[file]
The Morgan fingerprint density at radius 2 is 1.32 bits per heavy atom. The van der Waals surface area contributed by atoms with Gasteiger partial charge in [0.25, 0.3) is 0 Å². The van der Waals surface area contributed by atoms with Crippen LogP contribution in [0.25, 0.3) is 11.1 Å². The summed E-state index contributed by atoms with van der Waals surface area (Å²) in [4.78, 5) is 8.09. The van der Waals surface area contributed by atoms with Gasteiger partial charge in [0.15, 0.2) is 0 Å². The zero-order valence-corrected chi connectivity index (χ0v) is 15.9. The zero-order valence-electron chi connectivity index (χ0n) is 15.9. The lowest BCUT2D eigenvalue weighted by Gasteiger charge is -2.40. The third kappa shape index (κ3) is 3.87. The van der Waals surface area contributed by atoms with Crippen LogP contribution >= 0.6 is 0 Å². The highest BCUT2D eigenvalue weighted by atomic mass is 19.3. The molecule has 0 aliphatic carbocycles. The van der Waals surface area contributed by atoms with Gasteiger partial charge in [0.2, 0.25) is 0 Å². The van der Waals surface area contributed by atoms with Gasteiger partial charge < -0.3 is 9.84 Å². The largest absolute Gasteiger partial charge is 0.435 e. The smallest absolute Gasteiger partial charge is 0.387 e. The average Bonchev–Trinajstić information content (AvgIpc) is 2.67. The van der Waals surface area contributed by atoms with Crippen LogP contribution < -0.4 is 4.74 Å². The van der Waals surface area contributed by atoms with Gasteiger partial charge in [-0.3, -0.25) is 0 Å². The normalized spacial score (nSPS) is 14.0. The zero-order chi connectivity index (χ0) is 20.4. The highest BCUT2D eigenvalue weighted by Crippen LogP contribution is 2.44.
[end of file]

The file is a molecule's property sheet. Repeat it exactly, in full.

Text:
The Morgan fingerprint density at radius 2 is 1.32 bits per heavy atom. The van der Waals surface area contributed by atoms with Gasteiger partial charge in [0.25, 0.3) is 0 Å². The van der Waals surface area contributed by atoms with Crippen LogP contribution in [0.25, 0.3) is 11.1 Å². The summed E-state index contributed by atoms with van der Waals surface area (Å²) in [4.78, 5) is 8.09. The van der Waals surface area contributed by atoms with Gasteiger partial charge in [0.15, 0.2) is 0 Å². The zero-order valence-corrected chi connectivity index (χ0v) is 15.9. The zero-order valence-electron chi connectivity index (χ0n) is 15.9. The lowest BCUT2D eigenvalue weighted by Gasteiger charge is -2.40. The third kappa shape index (κ3) is 3.87. The van der Waals surface area contributed by atoms with Crippen LogP contribution >= 0.6 is 0 Å². The highest BCUT2D eigenvalue weighted by atomic mass is 19.3. The molecule has 0 aliphatic carbocycles. The van der Waals surface area contributed by atoms with Gasteiger partial charge in [0.2, 0.25) is 0 Å². The van der Waals surface area contributed by atoms with Gasteiger partial charge < -0.3 is 9.84 Å². The largest absolute Gasteiger partial charge is 0.435 e. The smallest absolute Gasteiger partial charge is 0.387 e. The average Bonchev–Trinajstić information content (AvgIpc) is 2.67. The van der Waals surface area contributed by atoms with Crippen LogP contribution < -0.4 is 4.74 Å². The van der Waals surface area contributed by atoms with Gasteiger partial charge in [-0.3, -0.25) is 0 Å². The normalized spacial score (nSPS) is 14.0. The zero-order chi connectivity index (χ0) is 20.4. The highest BCUT2D eigenvalue weighted by Crippen LogP contribution is 2.44.